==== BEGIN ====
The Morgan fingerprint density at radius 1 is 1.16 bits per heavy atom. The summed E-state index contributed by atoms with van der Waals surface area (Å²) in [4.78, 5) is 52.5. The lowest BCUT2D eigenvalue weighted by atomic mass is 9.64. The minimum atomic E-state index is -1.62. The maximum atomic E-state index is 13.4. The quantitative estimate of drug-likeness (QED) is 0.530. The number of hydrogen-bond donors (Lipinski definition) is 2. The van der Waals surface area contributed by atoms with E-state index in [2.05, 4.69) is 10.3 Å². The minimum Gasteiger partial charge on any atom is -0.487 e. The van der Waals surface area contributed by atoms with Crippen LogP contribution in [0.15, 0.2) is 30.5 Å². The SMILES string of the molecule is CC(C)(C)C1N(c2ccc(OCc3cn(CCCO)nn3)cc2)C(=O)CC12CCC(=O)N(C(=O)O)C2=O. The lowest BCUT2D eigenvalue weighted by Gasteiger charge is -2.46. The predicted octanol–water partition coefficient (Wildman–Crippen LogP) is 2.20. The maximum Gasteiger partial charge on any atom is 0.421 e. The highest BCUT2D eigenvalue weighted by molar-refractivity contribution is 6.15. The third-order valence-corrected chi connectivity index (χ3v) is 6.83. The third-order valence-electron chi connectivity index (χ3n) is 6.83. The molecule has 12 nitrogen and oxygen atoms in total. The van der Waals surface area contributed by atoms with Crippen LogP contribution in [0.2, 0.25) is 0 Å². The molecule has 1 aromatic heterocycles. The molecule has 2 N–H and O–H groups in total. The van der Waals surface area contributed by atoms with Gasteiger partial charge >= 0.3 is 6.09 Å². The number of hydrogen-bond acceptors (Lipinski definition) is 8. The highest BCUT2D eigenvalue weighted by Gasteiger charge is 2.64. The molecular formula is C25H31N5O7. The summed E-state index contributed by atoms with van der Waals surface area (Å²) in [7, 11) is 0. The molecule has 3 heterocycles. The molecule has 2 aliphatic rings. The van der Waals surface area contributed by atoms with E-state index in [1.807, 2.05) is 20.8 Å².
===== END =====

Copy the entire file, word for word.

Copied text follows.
The Morgan fingerprint density at radius 1 is 1.16 bits per heavy atom. The summed E-state index contributed by atoms with van der Waals surface area (Å²) in [4.78, 5) is 52.5. The lowest BCUT2D eigenvalue weighted by atomic mass is 9.64. The minimum atomic E-state index is -1.62. The maximum atomic E-state index is 13.4. The quantitative estimate of drug-likeness (QED) is 0.530. The number of hydrogen-bond donors (Lipinski definition) is 2. The van der Waals surface area contributed by atoms with E-state index in [2.05, 4.69) is 10.3 Å². The minimum Gasteiger partial charge on any atom is -0.487 e. The van der Waals surface area contributed by atoms with Crippen LogP contribution in [0.15, 0.2) is 30.5 Å². The SMILES string of the molecule is CC(C)(C)C1N(c2ccc(OCc3cn(CCCO)nn3)cc2)C(=O)CC12CCC(=O)N(C(=O)O)C2=O. The lowest BCUT2D eigenvalue weighted by Gasteiger charge is -2.46. The predicted octanol–water partition coefficient (Wildman–Crippen LogP) is 2.20. The maximum Gasteiger partial charge on any atom is 0.421 e. The highest BCUT2D eigenvalue weighted by molar-refractivity contribution is 6.15. The third-order valence-corrected chi connectivity index (χ3v) is 6.83. The third-order valence-electron chi connectivity index (χ3n) is 6.83. The molecule has 12 nitrogen and oxygen atoms in total. The van der Waals surface area contributed by atoms with Crippen LogP contribution in [0.2, 0.25) is 0 Å². The molecule has 1 aromatic heterocycles. The molecule has 2 N–H and O–H groups in total. The van der Waals surface area contributed by atoms with Gasteiger partial charge >= 0.3 is 6.09 Å². The number of hydrogen-bond acceptors (Lipinski definition) is 8. The highest BCUT2D eigenvalue weighted by Gasteiger charge is 2.64. The molecular formula is C25H31N5O7. The summed E-state index contributed by atoms with van der Waals surface area (Å²) in [7, 11) is 0. The molecule has 3 heterocycles. The molecule has 2 aliphatic rings. The van der Waals surface area contributed by atoms with E-state index in [1.807, 2.05) is 20.8 Å².